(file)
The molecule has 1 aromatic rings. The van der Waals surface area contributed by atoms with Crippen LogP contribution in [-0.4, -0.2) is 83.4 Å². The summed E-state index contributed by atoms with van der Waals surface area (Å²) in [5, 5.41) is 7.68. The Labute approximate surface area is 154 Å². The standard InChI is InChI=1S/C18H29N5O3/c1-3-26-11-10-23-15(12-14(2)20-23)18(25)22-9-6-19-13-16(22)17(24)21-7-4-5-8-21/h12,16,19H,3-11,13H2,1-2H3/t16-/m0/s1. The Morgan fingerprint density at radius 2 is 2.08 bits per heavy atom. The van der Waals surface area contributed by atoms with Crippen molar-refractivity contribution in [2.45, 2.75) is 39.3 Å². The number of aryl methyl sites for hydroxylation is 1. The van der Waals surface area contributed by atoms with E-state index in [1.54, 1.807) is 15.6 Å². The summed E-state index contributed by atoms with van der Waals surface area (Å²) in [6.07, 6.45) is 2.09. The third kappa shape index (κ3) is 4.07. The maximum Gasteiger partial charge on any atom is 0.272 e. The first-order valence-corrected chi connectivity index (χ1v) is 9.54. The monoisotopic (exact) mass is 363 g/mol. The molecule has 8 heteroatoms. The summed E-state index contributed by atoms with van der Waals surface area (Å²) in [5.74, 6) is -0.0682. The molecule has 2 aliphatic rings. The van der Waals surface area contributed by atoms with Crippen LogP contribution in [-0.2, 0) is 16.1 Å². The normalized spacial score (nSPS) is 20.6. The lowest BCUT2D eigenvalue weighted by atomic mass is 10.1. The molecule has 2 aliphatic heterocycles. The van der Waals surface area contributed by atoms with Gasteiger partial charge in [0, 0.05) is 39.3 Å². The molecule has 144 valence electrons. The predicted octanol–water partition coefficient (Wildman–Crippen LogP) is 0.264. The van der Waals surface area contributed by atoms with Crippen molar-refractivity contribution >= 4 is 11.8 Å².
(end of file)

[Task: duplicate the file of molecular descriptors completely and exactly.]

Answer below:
The molecule has 1 aromatic rings. The van der Waals surface area contributed by atoms with Crippen LogP contribution in [-0.4, -0.2) is 83.4 Å². The summed E-state index contributed by atoms with van der Waals surface area (Å²) in [5, 5.41) is 7.68. The Labute approximate surface area is 154 Å². The standard InChI is InChI=1S/C18H29N5O3/c1-3-26-11-10-23-15(12-14(2)20-23)18(25)22-9-6-19-13-16(22)17(24)21-7-4-5-8-21/h12,16,19H,3-11,13H2,1-2H3/t16-/m0/s1. The Morgan fingerprint density at radius 2 is 2.08 bits per heavy atom. The van der Waals surface area contributed by atoms with Crippen molar-refractivity contribution in [2.45, 2.75) is 39.3 Å². The number of aryl methyl sites for hydroxylation is 1. The van der Waals surface area contributed by atoms with E-state index in [1.54, 1.807) is 15.6 Å². The summed E-state index contributed by atoms with van der Waals surface area (Å²) in [6.07, 6.45) is 2.09. The third kappa shape index (κ3) is 4.07. The maximum Gasteiger partial charge on any atom is 0.272 e. The first-order valence-corrected chi connectivity index (χ1v) is 9.54. The monoisotopic (exact) mass is 363 g/mol. The molecule has 8 heteroatoms. The summed E-state index contributed by atoms with van der Waals surface area (Å²) in [5.74, 6) is -0.0682. The molecule has 2 aliphatic rings. The van der Waals surface area contributed by atoms with Crippen LogP contribution in [-0.2, 0) is 16.1 Å². The normalized spacial score (nSPS) is 20.6. The lowest BCUT2D eigenvalue weighted by atomic mass is 10.1. The molecule has 2 aliphatic heterocycles. The van der Waals surface area contributed by atoms with Gasteiger partial charge in [0, 0.05) is 39.3 Å². The molecule has 144 valence electrons. The predicted octanol–water partition coefficient (Wildman–Crippen LogP) is 0.264. The van der Waals surface area contributed by atoms with Crippen molar-refractivity contribution >= 4 is 11.8 Å².